Discord, a chat platform for gamers, has teamed up with a number of e-sports teams to expand its verified servers program. In other words, now users will be able to tell right away if they’re communicating with an official e-sports team: there will be a gray badge at the top left saying, “Verified.”
Discord has verified 20 new servers from pro teams that compete in games like Dota, League of Legends, CS:GO, and Overwatch. Some of these teams include the Overwatch League teams, as well as prominent competitive gaming sides like Team Liquid, Cloud 9, Echo Fox, Team Envyus, and 100 Thieves. The verified servers program hasn’t expanded to individual players and their Discord servers, however, probably because Discord offers a Partners program for community-led groups and streamers.
The verification program was previously open to music artists, game studios, and publishers, but it still doesn’t support community-run servers. To qualify to apply and become a verified server, a server must have, among other things, a team of moderators, two-factor authentication in place for security, and explicit content filtering.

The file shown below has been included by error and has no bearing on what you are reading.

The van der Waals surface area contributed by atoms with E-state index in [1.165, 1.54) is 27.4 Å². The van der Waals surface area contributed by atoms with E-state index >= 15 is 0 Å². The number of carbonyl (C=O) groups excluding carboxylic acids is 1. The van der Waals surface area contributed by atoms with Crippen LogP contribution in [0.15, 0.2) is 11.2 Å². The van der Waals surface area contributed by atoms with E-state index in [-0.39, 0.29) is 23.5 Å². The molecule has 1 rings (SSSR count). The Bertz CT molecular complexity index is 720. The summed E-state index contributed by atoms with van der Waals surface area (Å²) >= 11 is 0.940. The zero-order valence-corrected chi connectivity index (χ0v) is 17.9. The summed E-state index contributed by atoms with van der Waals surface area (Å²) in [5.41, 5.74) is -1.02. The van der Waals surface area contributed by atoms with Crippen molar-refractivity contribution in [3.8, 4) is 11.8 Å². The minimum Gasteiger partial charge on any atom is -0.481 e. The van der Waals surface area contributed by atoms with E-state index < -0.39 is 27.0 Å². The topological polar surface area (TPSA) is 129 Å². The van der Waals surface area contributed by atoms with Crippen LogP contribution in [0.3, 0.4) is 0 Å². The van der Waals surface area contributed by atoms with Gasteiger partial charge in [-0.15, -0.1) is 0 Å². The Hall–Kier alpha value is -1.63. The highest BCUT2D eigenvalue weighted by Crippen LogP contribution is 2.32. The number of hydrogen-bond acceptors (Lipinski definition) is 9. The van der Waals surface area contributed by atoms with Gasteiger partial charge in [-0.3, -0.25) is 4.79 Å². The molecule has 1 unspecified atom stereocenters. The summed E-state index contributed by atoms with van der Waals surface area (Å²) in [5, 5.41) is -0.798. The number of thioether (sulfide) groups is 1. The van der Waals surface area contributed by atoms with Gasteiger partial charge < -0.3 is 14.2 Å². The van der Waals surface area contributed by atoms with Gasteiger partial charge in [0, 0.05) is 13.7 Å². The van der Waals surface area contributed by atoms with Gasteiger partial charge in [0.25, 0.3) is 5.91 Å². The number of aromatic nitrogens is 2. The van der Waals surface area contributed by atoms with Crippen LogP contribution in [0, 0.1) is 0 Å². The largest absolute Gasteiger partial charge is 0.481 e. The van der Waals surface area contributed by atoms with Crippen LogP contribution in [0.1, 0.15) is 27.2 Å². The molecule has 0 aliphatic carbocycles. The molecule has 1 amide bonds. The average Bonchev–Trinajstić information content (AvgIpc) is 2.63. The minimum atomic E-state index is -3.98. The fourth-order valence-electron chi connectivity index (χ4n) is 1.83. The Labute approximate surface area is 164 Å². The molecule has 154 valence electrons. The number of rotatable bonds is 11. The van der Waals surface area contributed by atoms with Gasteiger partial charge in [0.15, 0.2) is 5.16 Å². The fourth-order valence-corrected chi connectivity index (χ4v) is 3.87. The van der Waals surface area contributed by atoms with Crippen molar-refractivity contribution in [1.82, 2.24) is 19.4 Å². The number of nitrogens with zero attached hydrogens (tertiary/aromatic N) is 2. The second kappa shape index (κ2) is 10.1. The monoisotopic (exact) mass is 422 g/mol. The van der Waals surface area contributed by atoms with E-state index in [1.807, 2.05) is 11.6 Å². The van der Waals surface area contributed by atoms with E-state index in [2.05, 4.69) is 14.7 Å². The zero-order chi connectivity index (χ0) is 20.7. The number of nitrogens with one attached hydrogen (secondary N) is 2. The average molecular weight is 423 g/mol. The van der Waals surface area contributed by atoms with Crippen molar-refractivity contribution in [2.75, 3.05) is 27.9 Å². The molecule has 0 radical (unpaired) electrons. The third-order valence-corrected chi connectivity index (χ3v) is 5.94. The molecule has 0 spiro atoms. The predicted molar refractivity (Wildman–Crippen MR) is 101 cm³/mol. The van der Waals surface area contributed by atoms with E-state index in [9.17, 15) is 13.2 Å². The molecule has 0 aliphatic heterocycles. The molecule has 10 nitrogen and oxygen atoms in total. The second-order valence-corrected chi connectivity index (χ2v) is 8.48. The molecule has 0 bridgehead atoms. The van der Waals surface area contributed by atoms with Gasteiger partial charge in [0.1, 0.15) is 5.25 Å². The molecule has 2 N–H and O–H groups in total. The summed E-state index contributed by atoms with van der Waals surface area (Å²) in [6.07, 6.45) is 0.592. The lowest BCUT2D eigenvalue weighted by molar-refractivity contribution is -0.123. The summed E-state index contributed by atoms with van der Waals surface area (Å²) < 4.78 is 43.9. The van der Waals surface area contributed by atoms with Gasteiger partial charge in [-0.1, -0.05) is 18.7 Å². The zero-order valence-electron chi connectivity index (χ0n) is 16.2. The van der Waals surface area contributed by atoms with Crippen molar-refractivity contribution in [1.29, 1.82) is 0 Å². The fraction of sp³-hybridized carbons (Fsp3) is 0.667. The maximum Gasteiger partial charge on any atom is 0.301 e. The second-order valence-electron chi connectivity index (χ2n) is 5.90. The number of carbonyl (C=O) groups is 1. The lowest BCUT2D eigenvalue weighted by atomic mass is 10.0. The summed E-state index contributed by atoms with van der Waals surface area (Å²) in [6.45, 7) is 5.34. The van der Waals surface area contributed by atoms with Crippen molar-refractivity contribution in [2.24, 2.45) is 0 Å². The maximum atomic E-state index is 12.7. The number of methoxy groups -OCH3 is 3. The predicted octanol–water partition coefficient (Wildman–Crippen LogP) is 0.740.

Discord’s expansion of the program is another step to indicate that the platform is growing up from its original beta days and its poor track record of dealing with toxic communities, such as alt-right trolls. Other social media platforms like Facebook, Twitter, and YouTube already have verified accounts features. While it’s by no means a counter to abuse, verification can help at least sort out the legitimacy of who’s saying what.
Fake accounts are a problem on Discord, especially as anyone who signs up can list themselves under whatever name they want. Since I’ve logged in from my home computer, work computer, web browser, and app, I’ve unwittingly ended up with duplicate accounts of the same name. Although Discord’s community guidelines state “Do not create spam accounts…Do not disguise yourself in attempt to contact someone who has blocked you,” the site only lists account deletion as the punishment for worst-case scenarios.